The Character Coach

As most of you know, the New England Patriots won the Super Bowl over the Los Angeles Rams a week ago, 13-3, which was the lowest score ever. It was the Patriots 11th Super Bowl appearance. Not only did they have the oldest quarterback to win a Super Bowl, Tom Brady (41), but they also had the oldest coach to win a Super Bowl, Bill Belichick (66).

But do you know about one of the most influential members of the Patriots staff? He flew under the radar for a number of years, and you won’t find his name anywhere on the Patriots website. After this year’s Super Bowl, however, he is no longer hidden. Since 2013, Jack Easterby has been New England’s Character Coach/Team Development staff member. Easterby is the only person on any National Football League team with this position.  A college athlete himself in golf and basketball, Easterby previously served as Campus Director for the University of South Carolina’s Fellowship of Christian Athletes and Character Coach for the Gamecock’s men’s and women’s basketball teams. After that, he traveled with the Kansas City Chiefs of the NFL during the 2011-2012 season as a chaplain consultant.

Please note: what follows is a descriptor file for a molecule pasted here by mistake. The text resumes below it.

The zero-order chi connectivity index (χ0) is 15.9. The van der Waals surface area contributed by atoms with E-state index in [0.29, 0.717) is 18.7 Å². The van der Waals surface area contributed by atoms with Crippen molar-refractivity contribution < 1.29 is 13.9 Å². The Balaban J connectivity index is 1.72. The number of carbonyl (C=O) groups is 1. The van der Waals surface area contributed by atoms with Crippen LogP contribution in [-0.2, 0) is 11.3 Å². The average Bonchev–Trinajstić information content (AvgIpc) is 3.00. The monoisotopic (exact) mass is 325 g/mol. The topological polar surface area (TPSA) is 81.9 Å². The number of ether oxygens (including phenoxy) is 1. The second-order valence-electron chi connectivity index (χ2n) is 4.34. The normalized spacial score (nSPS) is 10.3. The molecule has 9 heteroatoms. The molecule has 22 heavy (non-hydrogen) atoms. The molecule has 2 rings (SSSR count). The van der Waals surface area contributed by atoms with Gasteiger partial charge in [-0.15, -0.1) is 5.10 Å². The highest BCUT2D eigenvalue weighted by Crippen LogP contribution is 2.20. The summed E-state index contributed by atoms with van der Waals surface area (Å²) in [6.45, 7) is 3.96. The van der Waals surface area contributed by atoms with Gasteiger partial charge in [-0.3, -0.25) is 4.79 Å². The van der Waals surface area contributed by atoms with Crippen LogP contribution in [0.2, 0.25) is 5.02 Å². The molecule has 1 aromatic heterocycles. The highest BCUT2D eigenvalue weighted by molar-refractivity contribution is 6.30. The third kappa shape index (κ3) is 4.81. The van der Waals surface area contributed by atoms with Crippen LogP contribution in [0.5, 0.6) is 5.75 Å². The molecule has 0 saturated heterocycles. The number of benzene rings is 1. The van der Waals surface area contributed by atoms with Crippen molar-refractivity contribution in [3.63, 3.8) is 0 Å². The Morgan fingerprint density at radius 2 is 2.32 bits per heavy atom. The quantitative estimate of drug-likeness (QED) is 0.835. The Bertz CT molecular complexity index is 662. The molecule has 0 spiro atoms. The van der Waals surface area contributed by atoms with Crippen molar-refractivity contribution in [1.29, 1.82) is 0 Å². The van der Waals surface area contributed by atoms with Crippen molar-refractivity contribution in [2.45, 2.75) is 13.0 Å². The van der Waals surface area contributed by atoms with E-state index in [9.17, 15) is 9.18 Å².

So, what does a character coach do? Simply put, Easterby is a presence. He is a friend to everyone and is available to walk beside any and all of the Patriots players, to guide them in their relational, mental, emotional, and spiritual lives. Easterby counsels with players and their families when issues arise and is a resource when the Patriots face difficult situations. He is also a Christian. Easterby leads Bible studies and prays with players but never pressures anyone to attend. He’s there for players, coaches, staff, and families.

I was particularly intrigued by the uniqueness of Easterby’s job title: Character Coach.

Character can be defined as strength of moral fiber, or the personal qualities that are distinctive to an individual. When we say that a person has “character,” we often mean that this person demonstrates attributes such as integrity, honesty, compassion, self-control, kindness, consistency, graciousness, relational skills, a role model, and a welcoming attitude toward all.

When thinking about character, two quotes jump out at me. They are from Martin Luther King Jr. and the apostle Paul in his letter to the Romans.

  • “I have a dream that my four little children will one day live in a nation where they will not be judged by the color of their skin, but by the contentof their character.